The car uses the same powertrain as the regular GT R, giving it a 577bhp turbo V8, a transaxle paddle-shift gearbox and rear-wheel drive. It retains the standard GT R’s four-wheel steering system and 10-position, track-intended, ‘how-much-drift-angle-would-you-like-before-I-save-your-bacon-yet-again-sir’ traction control system. But it has benefited from a very purposeful chassis and suspension makeover that has added high-end coilover suspension that’s manually adjustable for spring preload, anti-roll stiffness, high-speed and low-speed damper compression and damper rebound.
It gets an integrated half-sized roll-cage also, which increases the rigidity of the chassis along with some new carbonfibre underbody bracing. And it also gets entirely rigidly mounted rear suspension, where it’s only partially so in a regular GT R.
What’s it like?
Sounds like a recipe for disaster on craggy UK B-roads, doesn’t it? Actually, it’s anything but. Regrettably, we didn’t have the chance to drive the GT R Pro on track (although we did at Hockenheim earlier in the year) and didn’t have the opportunity to explore every adjustable facet of that configurable suspension either. Although the rebound adjuster knobs for the latter are accessible enough, getting to the controls for compression, preload and anti-roll settings means getting the wheels off. And sadly there’s no trolley jack in the glovebox.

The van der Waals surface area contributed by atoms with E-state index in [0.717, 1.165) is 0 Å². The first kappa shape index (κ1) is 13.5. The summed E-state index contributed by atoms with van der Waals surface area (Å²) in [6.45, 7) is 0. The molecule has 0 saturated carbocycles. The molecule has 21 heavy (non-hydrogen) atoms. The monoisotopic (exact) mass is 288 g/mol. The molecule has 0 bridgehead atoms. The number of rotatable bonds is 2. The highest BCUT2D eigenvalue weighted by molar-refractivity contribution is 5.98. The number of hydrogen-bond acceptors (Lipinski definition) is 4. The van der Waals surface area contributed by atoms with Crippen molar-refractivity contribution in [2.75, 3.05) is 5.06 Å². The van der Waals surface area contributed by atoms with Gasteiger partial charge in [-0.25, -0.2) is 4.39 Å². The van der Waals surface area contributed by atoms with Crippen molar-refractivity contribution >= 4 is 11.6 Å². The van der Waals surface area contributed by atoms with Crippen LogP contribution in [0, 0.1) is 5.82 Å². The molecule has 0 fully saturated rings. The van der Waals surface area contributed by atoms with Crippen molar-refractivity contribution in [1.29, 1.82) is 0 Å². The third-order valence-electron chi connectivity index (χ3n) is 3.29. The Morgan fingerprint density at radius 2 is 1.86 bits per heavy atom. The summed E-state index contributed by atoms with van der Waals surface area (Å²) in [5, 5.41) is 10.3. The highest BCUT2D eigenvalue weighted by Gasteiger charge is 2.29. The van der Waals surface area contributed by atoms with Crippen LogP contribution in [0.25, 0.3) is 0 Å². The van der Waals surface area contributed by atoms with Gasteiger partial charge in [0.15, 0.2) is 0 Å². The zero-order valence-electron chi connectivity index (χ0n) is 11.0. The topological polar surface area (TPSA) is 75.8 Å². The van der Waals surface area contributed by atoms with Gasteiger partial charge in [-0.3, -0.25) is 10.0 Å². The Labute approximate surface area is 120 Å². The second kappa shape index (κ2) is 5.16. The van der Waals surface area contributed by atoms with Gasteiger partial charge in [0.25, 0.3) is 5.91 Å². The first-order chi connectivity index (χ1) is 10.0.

However, in what I could at least see was a mid-range suspension setting leaving room to both stiffen and soften should you wish, the GT R Pro deals with normal roads and everyday driving encouragingly well. It feels at once more rigid and all-of-a-piece than other GTs and also more settled and composed over bumps. That new suspension has dialed out much of the restive pitch-sensitivity and aggressive firmness from the GT’s close body control.
The car’s ride has that noisy-yet-ever-taut, expensively engineered feel that’ll be familiar to the owners of Porsche RS cars and track-intended Lotuses among others. It thumps a bit over Catseyes and sharp edges, and it bristles over high-frequency inputs and at town speeds – and in neither case would you call the upshot entirely comfortable. It’s the rear axle that’s the noisier of the two, mostly because the car’s standard half-cage bridges the rear suspension towers and it allows every input a direct audible route into the cabin. But then roll-cages do that.
There’s some suppleness to proceedings over longer-wave undulations taken at decent ground-covering speed, thankfully, and first-rate initial damper response so that, despite looking so short-on-travel given how well those lightweight forged rims fill the arches, the car’s axles don’t seem so most of the time. I spent a while wondering, in fact, whether the GT R Pro might even be the best-riding GT I’ve driven. In some ways, not least because it’s not a particularly high bar, it might be.